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Publication numberUS7748457 B2
Publication typeGrant
Application numberUS 11/306,869
Publication dateJul 6, 2010
Filing dateJan 13, 2006
Priority dateJan 13, 2006
Fee statusPaid
Also published asCA2572627A1, CA2572627C, CA2670565A1, CA2670565C, US20070163775, US20100252253
Publication number11306869, 306869, US 7748457 B2, US 7748457B2, US-B2-7748457, US7748457 B2, US7748457B2
InventorsIan C. Walton, John W. Still, Alfredo Fayard, Charles Woodburn
Original AssigneeSchlumberger Technology Corporation
Export CitationBiBTeX, EndNote, RefMan
External Links: USPTO, USPTO Assignment, Espacenet
a treatment material comprising solid acid precursor is disposed at the bottom of the well bore, a propellant apparatus may be immersed in the treatment material and a propellant may then be burned inside a first propellant apparatus at high pressure to create fractures in the geological formation
US 7748457 B2
Abstract
Methods and systems for creating fractures in a geological formation surrounding a well bore. In one implementation, a treatment material may be disposed at the bottom of the well bore. One or more propellant apparatuses may be immersed in the treatment material and a propellant may then be burned inside a first propellant apparatus to create fractures in the geological formation.
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Claims(21)
1. A method for creating fractures in a geological formation surrounding a well bore, comprising:
disposing at least one propellant apparatus downhole, the at least one propellant apparatus having a carrier;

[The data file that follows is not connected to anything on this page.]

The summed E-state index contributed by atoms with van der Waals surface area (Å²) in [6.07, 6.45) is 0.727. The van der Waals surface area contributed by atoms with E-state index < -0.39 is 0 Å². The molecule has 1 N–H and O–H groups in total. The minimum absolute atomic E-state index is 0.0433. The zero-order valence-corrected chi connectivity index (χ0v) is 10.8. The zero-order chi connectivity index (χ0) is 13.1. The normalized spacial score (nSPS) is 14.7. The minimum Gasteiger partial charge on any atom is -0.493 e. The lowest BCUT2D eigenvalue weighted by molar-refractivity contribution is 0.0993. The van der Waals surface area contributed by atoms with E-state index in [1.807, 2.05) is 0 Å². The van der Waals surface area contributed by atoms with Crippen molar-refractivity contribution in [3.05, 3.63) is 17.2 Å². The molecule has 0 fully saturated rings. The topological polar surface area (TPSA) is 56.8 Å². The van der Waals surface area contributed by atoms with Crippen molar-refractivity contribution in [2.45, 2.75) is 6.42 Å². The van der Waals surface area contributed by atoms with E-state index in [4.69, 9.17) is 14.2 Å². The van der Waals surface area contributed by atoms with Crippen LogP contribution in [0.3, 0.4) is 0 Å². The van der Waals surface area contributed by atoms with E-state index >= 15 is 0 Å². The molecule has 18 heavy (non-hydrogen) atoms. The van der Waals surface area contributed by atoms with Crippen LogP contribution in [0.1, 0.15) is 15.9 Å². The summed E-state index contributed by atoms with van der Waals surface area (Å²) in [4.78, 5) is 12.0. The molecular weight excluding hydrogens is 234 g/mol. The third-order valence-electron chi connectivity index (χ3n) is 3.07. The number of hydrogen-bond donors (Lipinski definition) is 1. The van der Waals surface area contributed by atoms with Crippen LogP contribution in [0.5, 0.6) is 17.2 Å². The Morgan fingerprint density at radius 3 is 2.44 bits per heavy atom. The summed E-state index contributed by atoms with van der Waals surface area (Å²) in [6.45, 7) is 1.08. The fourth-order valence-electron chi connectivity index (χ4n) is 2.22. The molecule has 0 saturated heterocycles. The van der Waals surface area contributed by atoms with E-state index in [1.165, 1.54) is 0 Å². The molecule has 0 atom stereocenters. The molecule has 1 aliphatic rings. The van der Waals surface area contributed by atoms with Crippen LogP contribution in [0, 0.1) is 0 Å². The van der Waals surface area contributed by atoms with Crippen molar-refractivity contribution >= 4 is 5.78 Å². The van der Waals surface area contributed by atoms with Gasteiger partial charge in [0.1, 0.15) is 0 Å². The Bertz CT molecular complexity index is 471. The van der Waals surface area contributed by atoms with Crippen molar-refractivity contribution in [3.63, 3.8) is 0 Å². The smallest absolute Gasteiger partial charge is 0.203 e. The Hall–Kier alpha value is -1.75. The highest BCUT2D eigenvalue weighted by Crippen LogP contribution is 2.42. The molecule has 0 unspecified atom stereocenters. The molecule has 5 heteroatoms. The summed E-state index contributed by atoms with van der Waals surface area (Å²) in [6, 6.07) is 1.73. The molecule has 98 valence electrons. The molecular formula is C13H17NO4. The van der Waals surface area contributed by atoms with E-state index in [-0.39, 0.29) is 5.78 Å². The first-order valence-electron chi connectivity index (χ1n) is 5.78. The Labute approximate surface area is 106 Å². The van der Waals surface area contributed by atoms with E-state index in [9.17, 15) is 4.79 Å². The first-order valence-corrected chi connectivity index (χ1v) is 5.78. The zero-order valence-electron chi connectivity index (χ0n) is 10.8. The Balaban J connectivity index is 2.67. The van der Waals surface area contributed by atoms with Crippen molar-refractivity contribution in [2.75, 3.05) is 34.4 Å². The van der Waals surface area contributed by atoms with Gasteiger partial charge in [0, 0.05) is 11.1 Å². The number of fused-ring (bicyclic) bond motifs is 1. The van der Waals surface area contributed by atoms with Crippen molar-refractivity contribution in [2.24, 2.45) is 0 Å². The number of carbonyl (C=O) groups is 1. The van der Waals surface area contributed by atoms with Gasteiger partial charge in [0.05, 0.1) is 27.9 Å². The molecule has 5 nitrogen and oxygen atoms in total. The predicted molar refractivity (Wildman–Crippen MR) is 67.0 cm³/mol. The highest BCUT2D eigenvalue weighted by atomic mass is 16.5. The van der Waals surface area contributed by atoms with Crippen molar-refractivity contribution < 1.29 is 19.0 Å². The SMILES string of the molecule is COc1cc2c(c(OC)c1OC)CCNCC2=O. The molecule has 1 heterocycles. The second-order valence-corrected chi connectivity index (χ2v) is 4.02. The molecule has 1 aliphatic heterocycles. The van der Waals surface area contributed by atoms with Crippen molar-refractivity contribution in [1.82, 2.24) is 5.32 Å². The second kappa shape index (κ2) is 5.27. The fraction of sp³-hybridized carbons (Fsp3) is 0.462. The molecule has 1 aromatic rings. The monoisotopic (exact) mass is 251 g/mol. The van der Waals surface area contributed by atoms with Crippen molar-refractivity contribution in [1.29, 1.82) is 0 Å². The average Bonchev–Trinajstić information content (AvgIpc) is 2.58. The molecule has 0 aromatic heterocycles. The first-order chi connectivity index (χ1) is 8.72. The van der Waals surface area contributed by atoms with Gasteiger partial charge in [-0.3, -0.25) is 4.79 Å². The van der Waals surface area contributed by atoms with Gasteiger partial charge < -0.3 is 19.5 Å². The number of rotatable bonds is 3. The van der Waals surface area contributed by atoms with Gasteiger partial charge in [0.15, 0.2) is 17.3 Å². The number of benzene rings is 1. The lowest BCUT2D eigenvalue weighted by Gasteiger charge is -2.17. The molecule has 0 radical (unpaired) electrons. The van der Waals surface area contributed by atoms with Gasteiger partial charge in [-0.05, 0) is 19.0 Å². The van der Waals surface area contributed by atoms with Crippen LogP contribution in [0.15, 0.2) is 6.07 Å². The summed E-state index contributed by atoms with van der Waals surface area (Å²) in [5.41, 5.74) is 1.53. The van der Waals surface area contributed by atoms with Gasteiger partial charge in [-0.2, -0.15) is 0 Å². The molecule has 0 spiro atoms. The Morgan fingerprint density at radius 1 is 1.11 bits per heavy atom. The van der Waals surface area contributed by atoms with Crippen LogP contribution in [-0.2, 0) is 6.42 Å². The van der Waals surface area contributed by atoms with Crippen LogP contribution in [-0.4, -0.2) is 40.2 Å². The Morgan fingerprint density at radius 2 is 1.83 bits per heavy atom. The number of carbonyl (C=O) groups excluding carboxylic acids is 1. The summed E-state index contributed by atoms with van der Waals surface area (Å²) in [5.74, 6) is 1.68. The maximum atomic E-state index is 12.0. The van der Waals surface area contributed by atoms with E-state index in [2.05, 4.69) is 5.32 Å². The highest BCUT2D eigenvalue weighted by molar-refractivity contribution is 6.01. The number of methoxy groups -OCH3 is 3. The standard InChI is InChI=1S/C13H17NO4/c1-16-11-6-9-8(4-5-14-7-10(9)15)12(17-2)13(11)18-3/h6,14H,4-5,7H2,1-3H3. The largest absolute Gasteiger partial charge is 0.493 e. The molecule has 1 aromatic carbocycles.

disposing a propellant entirely inside the carrier;
disposing a treatment material inside the carrier;
detonating an ignition element provided with the propellant apparatus to rupture at least one aperture in the carrier, wherein the treatment material is disposed inside the carrier prior to detonation of the ignition element;
burning the propellant inside the at least one propellant apparatus to elevate pressure in the well bore to create fractures in the geological formation; and
delivering the treatment material through the at least one aperture into the fractures while the propellant is burning, wherein the treatment material comprises a solid acid precursor.
2. The method of claim 1, wherein delivering the treatment material into the fractures is in response to the elevated pressure produced by gases generated by the burning propellant.
3. The method of claim 1, wherein the treatment material further comprises proppants.
4. The method of claim 1, further comprising burning a propellant inside a second propellant apparatus a predetermined time period after burning the propellant inside the at least one propellant apparatus.